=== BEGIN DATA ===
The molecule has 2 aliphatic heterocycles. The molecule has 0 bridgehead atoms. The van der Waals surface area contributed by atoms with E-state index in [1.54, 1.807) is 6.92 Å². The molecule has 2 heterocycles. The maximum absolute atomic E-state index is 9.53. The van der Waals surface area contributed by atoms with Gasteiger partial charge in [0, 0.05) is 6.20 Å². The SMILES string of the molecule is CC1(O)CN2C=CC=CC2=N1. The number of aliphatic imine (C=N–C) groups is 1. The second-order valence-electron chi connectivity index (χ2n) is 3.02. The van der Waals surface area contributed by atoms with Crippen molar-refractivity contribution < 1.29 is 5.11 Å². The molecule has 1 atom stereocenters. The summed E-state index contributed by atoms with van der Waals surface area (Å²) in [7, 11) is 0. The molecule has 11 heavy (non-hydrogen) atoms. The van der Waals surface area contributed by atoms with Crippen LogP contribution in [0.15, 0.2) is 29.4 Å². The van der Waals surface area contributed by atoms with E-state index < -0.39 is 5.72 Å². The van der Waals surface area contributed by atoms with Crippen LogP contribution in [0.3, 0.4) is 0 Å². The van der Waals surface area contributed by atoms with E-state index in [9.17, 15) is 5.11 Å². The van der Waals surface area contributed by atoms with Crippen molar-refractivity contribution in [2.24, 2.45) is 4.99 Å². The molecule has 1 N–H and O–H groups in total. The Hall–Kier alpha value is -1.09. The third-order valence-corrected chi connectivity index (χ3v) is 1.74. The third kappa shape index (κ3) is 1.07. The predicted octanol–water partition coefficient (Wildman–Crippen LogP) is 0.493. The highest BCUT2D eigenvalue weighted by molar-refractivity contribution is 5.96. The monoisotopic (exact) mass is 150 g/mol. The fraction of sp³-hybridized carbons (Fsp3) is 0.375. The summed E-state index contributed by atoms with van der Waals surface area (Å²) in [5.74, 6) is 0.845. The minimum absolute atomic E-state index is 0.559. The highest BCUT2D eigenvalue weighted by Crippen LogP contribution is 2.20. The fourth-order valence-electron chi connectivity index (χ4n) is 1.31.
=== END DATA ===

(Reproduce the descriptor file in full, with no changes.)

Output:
The molecule has 2 aliphatic heterocycles. The molecule has 0 bridgehead atoms. The van der Waals surface area contributed by atoms with E-state index in [1.54, 1.807) is 6.92 Å². The molecule has 2 heterocycles. The maximum absolute atomic E-state index is 9.53. The van der Waals surface area contributed by atoms with Gasteiger partial charge in [0, 0.05) is 6.20 Å². The SMILES string of the molecule is CC1(O)CN2C=CC=CC2=N1. The number of aliphatic imine (C=N–C) groups is 1. The second-order valence-electron chi connectivity index (χ2n) is 3.02. The van der Waals surface area contributed by atoms with Crippen molar-refractivity contribution < 1.29 is 5.11 Å². The molecule has 1 atom stereocenters. The summed E-state index contributed by atoms with van der Waals surface area (Å²) in [7, 11) is 0. The molecule has 11 heavy (non-hydrogen) atoms. The van der Waals surface area contributed by atoms with Crippen LogP contribution in [0.15, 0.2) is 29.4 Å². The van der Waals surface area contributed by atoms with E-state index < -0.39 is 5.72 Å². The van der Waals surface area contributed by atoms with Crippen LogP contribution in [0.3, 0.4) is 0 Å². The van der Waals surface area contributed by atoms with E-state index in [9.17, 15) is 5.11 Å². The van der Waals surface area contributed by atoms with Crippen molar-refractivity contribution in [2.24, 2.45) is 4.99 Å². The molecule has 1 N–H and O–H groups in total. The Hall–Kier alpha value is -1.09. The third-order valence-corrected chi connectivity index (χ3v) is 1.74. The third kappa shape index (κ3) is 1.07. The predicted octanol–water partition coefficient (Wildman–Crippen LogP) is 0.493. The highest BCUT2D eigenvalue weighted by molar-refractivity contribution is 5.96. The monoisotopic (exact) mass is 150 g/mol. The fraction of sp³-hybridized carbons (Fsp3) is 0.375. The summed E-state index contributed by atoms with van der Waals surface area (Å²) in [5.74, 6) is 0.845. The minimum absolute atomic E-state index is 0.559. The highest BCUT2D eigenvalue weighted by Crippen LogP contribution is 2.20. The fourth-order valence-electron chi connectivity index (χ4n) is 1.31.